Cooperation theory and the Northern Ireland peace process
in Theories of International Relations and Northern Ireland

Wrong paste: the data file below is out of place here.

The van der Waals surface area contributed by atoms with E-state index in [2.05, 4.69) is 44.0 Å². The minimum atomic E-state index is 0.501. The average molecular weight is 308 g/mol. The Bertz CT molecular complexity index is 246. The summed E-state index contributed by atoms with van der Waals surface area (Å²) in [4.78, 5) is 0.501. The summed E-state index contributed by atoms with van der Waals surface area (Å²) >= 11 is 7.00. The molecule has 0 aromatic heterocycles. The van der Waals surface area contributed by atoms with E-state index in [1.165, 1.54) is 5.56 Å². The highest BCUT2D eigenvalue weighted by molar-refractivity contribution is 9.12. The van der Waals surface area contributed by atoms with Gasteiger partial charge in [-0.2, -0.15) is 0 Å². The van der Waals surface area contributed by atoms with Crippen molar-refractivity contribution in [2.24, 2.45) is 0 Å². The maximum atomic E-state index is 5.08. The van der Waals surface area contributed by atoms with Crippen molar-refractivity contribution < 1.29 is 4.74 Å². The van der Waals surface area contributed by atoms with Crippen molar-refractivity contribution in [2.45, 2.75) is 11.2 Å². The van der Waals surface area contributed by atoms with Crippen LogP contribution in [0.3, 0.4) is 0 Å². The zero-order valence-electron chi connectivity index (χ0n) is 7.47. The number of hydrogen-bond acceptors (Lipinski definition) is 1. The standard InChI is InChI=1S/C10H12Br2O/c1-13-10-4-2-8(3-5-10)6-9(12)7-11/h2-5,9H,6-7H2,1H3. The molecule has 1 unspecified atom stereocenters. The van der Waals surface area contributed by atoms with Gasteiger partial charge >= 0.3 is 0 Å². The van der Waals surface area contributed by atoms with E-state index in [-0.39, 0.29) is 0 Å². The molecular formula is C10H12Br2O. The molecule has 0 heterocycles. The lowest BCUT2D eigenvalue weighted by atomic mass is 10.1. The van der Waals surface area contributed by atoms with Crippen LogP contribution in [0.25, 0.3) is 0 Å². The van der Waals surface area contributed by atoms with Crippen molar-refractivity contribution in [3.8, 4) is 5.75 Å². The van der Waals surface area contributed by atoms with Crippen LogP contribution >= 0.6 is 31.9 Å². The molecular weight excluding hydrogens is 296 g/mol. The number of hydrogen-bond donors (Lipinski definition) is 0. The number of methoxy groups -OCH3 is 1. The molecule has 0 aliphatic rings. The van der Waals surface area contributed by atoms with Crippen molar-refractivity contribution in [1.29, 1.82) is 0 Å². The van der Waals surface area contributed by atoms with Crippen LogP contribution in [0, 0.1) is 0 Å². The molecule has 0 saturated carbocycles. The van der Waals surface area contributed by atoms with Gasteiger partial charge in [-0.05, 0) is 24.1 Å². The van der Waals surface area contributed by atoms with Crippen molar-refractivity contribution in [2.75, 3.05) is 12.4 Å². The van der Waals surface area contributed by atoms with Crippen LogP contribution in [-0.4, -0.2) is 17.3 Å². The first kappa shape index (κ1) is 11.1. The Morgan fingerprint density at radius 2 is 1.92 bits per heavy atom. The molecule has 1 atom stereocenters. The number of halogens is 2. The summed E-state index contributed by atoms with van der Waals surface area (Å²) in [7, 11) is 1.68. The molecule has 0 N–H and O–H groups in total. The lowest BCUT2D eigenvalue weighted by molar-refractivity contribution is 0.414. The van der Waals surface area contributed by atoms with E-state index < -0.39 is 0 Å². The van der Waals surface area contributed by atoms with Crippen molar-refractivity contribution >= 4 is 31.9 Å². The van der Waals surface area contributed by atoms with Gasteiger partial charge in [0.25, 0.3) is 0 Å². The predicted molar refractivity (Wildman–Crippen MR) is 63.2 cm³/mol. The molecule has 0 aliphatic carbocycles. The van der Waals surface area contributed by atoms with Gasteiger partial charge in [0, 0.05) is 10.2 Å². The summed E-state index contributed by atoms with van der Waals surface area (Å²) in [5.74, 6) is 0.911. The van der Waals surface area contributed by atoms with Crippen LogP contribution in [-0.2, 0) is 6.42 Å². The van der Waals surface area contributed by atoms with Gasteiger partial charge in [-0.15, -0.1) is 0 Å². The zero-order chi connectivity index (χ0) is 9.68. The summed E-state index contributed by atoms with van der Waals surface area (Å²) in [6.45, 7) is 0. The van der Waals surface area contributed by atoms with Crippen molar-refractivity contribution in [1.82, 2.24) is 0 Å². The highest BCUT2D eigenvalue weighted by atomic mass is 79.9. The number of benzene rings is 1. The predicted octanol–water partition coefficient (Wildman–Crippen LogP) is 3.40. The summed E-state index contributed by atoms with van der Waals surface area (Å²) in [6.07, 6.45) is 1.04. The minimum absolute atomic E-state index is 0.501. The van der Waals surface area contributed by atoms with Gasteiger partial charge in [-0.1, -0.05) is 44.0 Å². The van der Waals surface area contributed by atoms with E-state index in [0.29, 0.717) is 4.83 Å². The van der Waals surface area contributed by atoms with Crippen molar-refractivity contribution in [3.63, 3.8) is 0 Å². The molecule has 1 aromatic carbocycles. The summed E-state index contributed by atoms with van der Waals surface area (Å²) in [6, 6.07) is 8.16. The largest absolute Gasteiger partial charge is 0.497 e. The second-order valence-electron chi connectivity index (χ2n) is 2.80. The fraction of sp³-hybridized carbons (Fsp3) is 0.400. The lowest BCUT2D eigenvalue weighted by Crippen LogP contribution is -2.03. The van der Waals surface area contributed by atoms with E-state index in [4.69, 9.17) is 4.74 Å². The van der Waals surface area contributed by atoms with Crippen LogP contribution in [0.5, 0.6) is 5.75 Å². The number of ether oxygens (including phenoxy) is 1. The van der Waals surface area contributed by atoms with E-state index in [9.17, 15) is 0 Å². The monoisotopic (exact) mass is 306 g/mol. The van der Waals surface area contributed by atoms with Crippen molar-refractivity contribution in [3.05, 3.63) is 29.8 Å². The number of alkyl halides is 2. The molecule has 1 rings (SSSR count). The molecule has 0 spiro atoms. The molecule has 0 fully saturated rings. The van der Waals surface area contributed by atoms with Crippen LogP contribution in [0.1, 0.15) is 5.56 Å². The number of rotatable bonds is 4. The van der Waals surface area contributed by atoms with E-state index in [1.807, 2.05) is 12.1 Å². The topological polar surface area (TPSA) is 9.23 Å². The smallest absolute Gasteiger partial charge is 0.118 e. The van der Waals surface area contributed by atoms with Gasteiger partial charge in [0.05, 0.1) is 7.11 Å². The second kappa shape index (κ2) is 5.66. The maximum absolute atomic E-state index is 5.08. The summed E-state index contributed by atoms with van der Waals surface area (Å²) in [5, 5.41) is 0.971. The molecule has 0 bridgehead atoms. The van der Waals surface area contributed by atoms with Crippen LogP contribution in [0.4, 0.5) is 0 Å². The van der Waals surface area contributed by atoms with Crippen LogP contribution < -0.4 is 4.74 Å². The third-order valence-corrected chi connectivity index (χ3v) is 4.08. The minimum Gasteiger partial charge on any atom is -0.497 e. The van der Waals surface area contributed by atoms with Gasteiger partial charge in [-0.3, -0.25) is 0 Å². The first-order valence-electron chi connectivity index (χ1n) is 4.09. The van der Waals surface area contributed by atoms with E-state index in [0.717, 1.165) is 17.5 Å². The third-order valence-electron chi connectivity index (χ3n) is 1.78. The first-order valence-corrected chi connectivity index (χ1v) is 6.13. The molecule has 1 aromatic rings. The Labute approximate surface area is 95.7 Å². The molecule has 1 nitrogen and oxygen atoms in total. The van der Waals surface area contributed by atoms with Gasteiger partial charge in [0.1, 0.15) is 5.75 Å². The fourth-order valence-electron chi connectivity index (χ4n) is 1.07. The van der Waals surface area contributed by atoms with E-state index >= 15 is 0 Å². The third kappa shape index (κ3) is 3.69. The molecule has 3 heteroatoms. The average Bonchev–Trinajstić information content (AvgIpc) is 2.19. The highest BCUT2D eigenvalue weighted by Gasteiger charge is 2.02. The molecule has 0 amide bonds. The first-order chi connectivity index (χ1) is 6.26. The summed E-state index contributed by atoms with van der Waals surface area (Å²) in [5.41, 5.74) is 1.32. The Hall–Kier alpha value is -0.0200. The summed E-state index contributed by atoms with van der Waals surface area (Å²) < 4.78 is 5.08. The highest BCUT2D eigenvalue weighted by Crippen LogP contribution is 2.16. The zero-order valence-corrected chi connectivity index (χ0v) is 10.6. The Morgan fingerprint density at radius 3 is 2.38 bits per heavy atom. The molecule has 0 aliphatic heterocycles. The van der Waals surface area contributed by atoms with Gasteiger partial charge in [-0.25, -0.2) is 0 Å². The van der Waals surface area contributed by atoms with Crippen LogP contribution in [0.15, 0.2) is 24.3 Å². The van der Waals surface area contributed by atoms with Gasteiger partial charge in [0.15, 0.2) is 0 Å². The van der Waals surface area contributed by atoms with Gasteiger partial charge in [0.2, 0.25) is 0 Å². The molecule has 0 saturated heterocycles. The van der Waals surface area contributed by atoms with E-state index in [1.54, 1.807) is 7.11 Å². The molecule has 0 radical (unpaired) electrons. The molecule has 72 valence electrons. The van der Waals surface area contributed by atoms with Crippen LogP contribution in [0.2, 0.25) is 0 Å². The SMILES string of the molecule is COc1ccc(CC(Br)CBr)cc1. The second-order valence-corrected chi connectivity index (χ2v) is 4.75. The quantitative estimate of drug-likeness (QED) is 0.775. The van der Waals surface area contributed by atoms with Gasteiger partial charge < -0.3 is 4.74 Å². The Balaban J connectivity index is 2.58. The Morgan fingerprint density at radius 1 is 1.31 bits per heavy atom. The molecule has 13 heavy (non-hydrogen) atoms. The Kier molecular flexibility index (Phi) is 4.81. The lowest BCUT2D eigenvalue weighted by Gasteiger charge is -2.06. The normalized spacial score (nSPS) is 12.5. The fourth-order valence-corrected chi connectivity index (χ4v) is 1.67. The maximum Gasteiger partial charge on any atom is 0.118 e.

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The eleventh chapter assesses the utility of cooperation theory to explain the peace process in Northern Ireland. This theory stresses the interconnectedness of leaders’ decision-making and the complexity associated with the emergence of cooperation. This theoretical approach stresses the possibility of actors learning to cooperate with others who have differing or competing interests, thus, emphasizing adaptive rather than rational policy-making. Negotiators representing different states and groups in Northern Ireland came to their decisions and policy choices based on the expected reaction of others. The complexity of this interaction came to be appreciated by the actors themselves. While historically cooperation theory explained state behaviour, the cooperation that led to the signing and implementation of the Agreement required a pattern of coordinated cooperation among numerous actors, including historic rivals.

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